The Bone Shard Daughter

By Andrea Stewart

Worth reading ūüėé

The Bone Shard Daughter - An Intriguing Puzzle with a Challenging Read

An Intriguing Puzzle with a Challenging Read

The Bone Shard Daughter by Andrea Stewart, the first novel in The Drowning Empire trilogy, offers a complex narrative that weaves together various perspectives in a world of magic and political intrigue. While this piece has its charms, it also has several flaws that may not appeal to every reader.

The Bone Shard Daughter ‚ô¶ Andrea Stewart


The Bone Shard Daughter has a complicated plot, in which multiple protagonists embark on challenges that finally interlock like puzzle pieces, is one of its most prominent features. Stewart’s expertise in building a unified narrative is demonstrated by the way their various storylines converge. With its bone shard magic system and strange islands, the world-building adds dimension to the plot, creating a complex and immersive atmosphere.

The writing style, however, proves to be frustrating for some readers, making it a difficult read. The text may be dense and intricate, necessitating a high level of focus to properly appreciate the story’s intricacies. This readability problem can detract from the overall enjoyment of the work, potentially discouraging readers from fully interacting with the characters and their arcs.

In terms of characters, The Bone Shard Daughter introduces four main characters, each with their own points of view and journeys. Unfortunately, the difficult writing style makes it impossible to sympathize with all of them equally. Jovis emerges as the most engaging character, with his travels in particular standing out. Lin and her quest are equally interesting, however the tie to her father’s love, the Emperor, feels a little thin, almost as if a plot twist was hinted at from the start.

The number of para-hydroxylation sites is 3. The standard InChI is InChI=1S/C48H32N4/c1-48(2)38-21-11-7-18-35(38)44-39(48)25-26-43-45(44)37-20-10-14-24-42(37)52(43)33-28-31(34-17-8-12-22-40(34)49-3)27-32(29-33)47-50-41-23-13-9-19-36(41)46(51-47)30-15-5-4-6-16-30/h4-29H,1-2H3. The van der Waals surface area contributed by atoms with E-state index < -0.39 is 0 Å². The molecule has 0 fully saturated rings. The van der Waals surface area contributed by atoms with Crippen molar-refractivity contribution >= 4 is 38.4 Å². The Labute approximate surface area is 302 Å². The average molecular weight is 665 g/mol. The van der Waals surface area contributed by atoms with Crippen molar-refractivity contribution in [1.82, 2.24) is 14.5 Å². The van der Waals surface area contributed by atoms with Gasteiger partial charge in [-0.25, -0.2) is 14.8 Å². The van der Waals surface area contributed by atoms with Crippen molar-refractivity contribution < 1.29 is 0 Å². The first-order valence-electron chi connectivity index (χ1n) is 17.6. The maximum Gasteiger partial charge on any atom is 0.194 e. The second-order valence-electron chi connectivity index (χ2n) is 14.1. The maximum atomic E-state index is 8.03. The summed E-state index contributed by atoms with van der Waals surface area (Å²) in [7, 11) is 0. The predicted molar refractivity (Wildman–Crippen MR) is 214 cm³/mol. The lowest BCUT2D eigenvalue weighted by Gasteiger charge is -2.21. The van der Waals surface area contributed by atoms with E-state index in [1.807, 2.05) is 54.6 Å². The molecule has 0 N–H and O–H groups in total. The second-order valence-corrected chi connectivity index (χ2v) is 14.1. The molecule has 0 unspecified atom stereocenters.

On the other hand, Phalue comes across as the least sympathetic character, but she could find some redemption (by the reader) in the end, and Sand’s narrative, despite taking a surprising turn, feels somewhat short and underdeveloped, intentionally. These uneven characterizations contribute to a sense of imbalance in the overall narrative.


Lastly, The Bone Shard Daughter is an intriguing story puzzle that elegantly connects disparate paths. However, some readers may be put off by the difficult writing style and uneven characterization. Despite these flaws, the Andrea Stewart manages to create a captivating story that leaves room for anticipation as the trilogy progresses.

This review was first published at The Art of Reading.

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I feel like 1 million pages old. I have lived thousands of lives, loved, mourned and died many deaths. I had a home in almost every corner of the world and in many new worlds. I have made many friends and also fought many enemies.

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